China, 1920s. It is the Age of Warlords and the whole country is in total chaos.
Purportedly ruled by an impotent central government, corrupt and over-ambitious local military commanders surge to power, running their forces like private armies. In the countryside, innocent citizens fall victims to marauding bandits who themselves become a force to be reckoned with and, before long, a law unto themselves.
Out of this brutal world in the life is short and nasty, a man with a mysterious past strides forth. Curiously nick-named “Pocky” – for he has not a mark on his face – Zhang Muzhi is a prodigious marksman and leader of a band of outlaws known as the Mahjong Gang.
When what sets off as a regulation train robbery draws to an unintended and bloody conclusion, Zhang finds himself having to assume the identity of a dead county governor and leads his men on a journey to take charge of a southern town.
Unbeknownst to Zhang, however, the governor did not die in the raid. In a desperate attempt to survive, the governor swapped identities with one of the dead men and became, quite reluctantly, the counselor in the Zhang’s entourage.
More surprises are in store for Zhang and his intrepid gang of outlaws as they arrive to find that the town is firmly in the iron grip of Master Huang, a wealthy and ruthless local gentry, who is evidently far more than what he seems. Immediately sensing a threat from each other, Zhang and Huang lock themselves in a desperate and deadly struggle, in which both men must summon up every iota of strategy and brute strength, in an effort to remain the last man standing…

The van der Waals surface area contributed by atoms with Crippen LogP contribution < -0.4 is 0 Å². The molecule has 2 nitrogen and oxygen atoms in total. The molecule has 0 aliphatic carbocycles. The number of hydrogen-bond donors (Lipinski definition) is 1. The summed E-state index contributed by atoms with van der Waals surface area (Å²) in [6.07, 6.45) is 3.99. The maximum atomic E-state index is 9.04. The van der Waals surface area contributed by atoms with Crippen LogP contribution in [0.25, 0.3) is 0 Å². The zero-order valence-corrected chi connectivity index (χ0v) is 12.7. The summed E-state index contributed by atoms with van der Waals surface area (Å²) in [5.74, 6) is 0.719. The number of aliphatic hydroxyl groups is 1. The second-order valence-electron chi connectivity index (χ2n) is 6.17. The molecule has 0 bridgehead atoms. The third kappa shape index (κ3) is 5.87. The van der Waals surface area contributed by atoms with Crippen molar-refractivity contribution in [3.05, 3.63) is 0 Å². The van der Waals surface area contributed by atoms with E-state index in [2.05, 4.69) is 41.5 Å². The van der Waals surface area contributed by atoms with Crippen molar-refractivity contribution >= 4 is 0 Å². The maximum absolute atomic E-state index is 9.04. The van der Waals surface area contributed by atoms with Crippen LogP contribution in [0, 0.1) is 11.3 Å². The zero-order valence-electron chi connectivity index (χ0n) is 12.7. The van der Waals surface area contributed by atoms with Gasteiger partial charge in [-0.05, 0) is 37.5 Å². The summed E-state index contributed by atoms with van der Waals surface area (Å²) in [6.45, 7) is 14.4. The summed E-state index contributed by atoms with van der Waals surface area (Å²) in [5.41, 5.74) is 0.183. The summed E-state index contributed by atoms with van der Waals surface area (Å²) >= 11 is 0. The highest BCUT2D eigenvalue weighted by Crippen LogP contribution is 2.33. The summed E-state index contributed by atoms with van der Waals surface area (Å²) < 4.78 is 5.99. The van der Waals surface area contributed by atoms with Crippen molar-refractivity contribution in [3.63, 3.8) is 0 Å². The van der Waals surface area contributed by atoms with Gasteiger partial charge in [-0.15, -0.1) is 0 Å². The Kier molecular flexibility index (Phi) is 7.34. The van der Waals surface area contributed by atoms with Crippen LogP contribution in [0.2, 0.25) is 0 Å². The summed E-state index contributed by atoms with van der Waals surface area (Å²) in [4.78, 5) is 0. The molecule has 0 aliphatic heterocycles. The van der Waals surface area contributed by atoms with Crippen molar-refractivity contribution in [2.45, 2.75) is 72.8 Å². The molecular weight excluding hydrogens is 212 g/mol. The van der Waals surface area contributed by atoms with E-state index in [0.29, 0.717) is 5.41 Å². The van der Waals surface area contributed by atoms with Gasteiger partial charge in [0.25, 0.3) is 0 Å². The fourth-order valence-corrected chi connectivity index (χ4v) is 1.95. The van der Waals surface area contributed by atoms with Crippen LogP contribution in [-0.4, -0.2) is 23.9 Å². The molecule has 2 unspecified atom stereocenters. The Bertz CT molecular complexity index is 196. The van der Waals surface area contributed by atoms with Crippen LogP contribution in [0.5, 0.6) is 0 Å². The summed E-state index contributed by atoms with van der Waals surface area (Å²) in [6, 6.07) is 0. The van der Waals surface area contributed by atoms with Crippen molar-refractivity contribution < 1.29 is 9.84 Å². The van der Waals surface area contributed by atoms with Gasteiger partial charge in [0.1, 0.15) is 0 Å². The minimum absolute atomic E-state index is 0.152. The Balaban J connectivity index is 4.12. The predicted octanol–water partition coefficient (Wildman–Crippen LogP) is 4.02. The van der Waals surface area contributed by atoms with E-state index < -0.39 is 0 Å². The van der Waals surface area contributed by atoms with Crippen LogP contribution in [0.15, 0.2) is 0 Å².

About Jiang Wen
In 1993, Jiang Wen was already one of China’s most celebrated actors when he wrote and directed his first film, In The Heat Of The Sun. Based on Wang Shuo’s novel Feral Animals, this stunning debut won the Best Actor Award for Xia Yu at both the 1994 Venice Film Festival and the 1995 Singapore International Film Festival. It was named one of Time Magazine’s 10 best films in the world in 1995, before going on in the following year to sweep the board with six Taiwan Golden Horse awards, including Best Picture and Best Director.
In 1998, Jiang wrote, directed and starred in his second feature, Devils On The Doorstep. The controversial black comedy, set in the 1940s during the final days of Japanese occupation of China, won the Grand Prix at the 53rd Cannes Film Festival in 2000, as well as the Netpac Award at the 2001 Hawaii International Film Festival. After a five-year hiatus, Jiang made The Sun Also Rises, his third feature film, which competed for the Golden Lion at the 2007 Venice Film Festival.
Let The Bullets Fly is only his fourth feature film as a director since 1993.
Let the Bullets Fly Trailer
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